Back to Ma.. In all three bird portraits you’ll notice considerable emptiness. My birds seem to look into this emptiness. What do they see? A suitable partner? Prey? Are they guarding their hidden nests? Are they exploring new horizons?

Ma is for you to fill in with your imagination, with your story-telling, your ornithological knowledge or poetry. But Ma can also be left open. We don’t need to fill in empty spaces with projections, trauma, words or sounds. Ma offers a thinking pause or escape from our train of thoughts.

Magpie, Carrion Crow and Sparrowhawk understand Ma naturally. We are enchanted when we see a bird resting on a tree branch and we long to be like them: resting in Ma, accepting the here and now.

Paula

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Mindfulness in the 1600s

The Practice of The Presence of God by Brother Lawrence.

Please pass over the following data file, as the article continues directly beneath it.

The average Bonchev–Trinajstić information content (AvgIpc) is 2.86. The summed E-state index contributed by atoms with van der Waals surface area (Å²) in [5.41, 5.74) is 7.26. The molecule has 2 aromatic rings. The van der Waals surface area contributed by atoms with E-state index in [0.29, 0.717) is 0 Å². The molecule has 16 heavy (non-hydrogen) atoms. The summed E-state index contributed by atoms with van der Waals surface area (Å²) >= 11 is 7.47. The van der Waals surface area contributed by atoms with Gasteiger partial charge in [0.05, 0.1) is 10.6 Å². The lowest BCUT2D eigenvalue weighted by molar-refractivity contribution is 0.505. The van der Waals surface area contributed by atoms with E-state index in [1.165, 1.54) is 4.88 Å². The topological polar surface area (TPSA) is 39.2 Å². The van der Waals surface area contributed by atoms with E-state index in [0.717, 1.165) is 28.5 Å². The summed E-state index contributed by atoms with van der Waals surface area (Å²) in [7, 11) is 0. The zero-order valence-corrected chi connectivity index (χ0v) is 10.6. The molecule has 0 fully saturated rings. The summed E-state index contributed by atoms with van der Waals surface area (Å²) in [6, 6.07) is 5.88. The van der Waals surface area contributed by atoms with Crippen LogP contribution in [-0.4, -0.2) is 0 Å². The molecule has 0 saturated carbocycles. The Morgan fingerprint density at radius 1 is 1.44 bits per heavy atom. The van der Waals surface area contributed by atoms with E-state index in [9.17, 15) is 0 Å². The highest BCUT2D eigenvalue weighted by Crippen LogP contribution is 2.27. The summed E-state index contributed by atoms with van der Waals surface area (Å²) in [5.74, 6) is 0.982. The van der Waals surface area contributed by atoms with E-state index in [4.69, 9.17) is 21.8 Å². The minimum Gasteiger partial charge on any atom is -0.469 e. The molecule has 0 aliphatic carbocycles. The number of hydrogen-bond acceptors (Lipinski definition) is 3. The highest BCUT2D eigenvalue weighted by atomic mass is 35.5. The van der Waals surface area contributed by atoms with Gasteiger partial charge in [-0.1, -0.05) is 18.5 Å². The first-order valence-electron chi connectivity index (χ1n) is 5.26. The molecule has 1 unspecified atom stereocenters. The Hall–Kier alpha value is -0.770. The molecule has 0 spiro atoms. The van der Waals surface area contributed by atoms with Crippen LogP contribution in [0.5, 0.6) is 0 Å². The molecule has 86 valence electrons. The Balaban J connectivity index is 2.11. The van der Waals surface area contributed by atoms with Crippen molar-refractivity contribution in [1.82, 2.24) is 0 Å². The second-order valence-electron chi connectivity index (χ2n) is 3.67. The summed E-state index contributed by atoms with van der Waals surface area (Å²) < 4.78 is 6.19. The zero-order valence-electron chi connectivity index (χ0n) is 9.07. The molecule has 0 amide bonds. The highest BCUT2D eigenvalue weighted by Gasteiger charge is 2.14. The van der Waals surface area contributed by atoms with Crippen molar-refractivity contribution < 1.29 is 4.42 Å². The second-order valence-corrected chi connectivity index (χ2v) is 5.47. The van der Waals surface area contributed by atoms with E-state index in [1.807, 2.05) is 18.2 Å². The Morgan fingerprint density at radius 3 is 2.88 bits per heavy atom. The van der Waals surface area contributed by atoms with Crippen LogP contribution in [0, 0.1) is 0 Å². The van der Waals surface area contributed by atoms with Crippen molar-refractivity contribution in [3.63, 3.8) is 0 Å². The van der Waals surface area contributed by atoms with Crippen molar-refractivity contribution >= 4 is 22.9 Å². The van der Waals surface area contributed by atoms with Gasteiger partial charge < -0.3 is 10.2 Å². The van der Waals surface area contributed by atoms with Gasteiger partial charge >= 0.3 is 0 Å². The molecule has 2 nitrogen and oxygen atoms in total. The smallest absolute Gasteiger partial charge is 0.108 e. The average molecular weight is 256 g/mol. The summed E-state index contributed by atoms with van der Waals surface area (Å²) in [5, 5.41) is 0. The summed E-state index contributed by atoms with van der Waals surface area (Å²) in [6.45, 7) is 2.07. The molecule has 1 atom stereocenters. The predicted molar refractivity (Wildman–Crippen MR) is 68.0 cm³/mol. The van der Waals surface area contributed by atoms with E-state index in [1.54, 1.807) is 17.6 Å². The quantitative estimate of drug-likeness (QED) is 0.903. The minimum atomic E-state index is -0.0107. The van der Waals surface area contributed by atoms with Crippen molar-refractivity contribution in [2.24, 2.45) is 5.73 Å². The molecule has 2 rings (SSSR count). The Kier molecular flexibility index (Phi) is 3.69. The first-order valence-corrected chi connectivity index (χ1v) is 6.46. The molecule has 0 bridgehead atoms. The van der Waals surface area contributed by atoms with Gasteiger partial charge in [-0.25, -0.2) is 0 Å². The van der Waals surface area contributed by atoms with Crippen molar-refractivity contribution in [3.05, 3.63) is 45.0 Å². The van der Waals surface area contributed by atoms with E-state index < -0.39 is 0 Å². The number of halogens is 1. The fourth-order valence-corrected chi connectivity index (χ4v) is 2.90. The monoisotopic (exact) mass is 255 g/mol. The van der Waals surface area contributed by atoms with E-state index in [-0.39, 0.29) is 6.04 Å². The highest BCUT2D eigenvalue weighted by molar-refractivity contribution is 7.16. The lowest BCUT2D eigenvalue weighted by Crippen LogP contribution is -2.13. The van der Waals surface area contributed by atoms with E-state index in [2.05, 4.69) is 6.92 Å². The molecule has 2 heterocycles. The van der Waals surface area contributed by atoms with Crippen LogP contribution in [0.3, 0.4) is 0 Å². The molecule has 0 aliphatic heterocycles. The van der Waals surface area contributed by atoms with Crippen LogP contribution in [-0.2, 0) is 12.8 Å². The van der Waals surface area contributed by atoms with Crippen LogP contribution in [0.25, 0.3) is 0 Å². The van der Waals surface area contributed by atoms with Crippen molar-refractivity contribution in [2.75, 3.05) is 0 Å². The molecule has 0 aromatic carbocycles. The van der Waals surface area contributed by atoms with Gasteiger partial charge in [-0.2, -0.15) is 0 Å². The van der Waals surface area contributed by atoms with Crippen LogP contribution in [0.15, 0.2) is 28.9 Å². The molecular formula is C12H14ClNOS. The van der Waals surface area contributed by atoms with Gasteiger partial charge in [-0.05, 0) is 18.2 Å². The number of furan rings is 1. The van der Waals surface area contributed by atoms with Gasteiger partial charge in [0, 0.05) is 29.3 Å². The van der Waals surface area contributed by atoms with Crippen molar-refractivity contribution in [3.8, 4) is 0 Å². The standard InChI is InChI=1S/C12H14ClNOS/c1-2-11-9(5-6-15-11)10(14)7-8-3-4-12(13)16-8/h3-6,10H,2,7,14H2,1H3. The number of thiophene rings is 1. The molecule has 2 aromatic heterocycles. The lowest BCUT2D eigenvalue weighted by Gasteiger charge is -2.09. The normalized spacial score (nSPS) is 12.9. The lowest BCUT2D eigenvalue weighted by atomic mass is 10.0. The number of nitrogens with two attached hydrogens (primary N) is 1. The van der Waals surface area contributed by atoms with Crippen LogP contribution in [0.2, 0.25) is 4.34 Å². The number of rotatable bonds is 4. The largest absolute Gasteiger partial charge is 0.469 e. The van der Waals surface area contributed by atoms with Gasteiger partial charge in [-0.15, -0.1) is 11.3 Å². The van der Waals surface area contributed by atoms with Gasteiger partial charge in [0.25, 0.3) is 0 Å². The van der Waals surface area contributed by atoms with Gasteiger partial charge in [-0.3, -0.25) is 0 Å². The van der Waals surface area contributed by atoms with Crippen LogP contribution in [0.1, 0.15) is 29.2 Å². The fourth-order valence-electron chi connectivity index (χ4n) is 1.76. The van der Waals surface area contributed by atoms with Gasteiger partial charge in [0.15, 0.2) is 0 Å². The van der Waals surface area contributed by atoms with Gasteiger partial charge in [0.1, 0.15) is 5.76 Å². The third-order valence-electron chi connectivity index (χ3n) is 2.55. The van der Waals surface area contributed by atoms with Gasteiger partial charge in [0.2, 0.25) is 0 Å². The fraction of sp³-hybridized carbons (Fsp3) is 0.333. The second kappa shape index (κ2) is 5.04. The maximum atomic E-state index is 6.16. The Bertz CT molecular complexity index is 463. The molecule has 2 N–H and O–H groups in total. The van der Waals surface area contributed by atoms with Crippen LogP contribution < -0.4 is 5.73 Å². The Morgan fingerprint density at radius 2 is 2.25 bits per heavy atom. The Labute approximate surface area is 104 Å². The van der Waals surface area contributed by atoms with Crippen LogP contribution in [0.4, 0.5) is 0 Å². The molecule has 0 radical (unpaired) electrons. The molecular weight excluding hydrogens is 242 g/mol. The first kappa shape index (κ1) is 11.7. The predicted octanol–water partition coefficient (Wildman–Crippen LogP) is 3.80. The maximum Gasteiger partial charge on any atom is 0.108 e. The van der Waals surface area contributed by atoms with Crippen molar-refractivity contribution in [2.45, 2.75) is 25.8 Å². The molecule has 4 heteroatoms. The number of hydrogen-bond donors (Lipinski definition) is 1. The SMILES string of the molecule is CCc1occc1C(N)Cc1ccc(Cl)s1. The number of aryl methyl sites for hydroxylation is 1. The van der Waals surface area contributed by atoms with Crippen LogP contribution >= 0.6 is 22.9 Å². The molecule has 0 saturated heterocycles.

I’m reading about mindful meditation. Brother Lawrence, a monk in the 1600s, promised he would live day and night, in good and bad times, in God. He spent many years practising the presence of God in his life. His key to this practice was that he strove to be consciously aware of God’s presence at all times, which seems the true epitome of (Christian) mindfulness.
To me it means that with everything I do, I ask myself if I’m acting in the best consciousness and ethical conscientiousness. For me this means that I need to be aware and practise self-discipline, carefulness,  and thoroughness. It is very easy to wander away from awareness and thoroughness, like with any meditation. If this happens, I bring myself back into the presence of God. It is a wonderful meditation, but not an easy one. Having said that, the more you do this, the longer the stretches of time of being in God, or being mindful, do occur.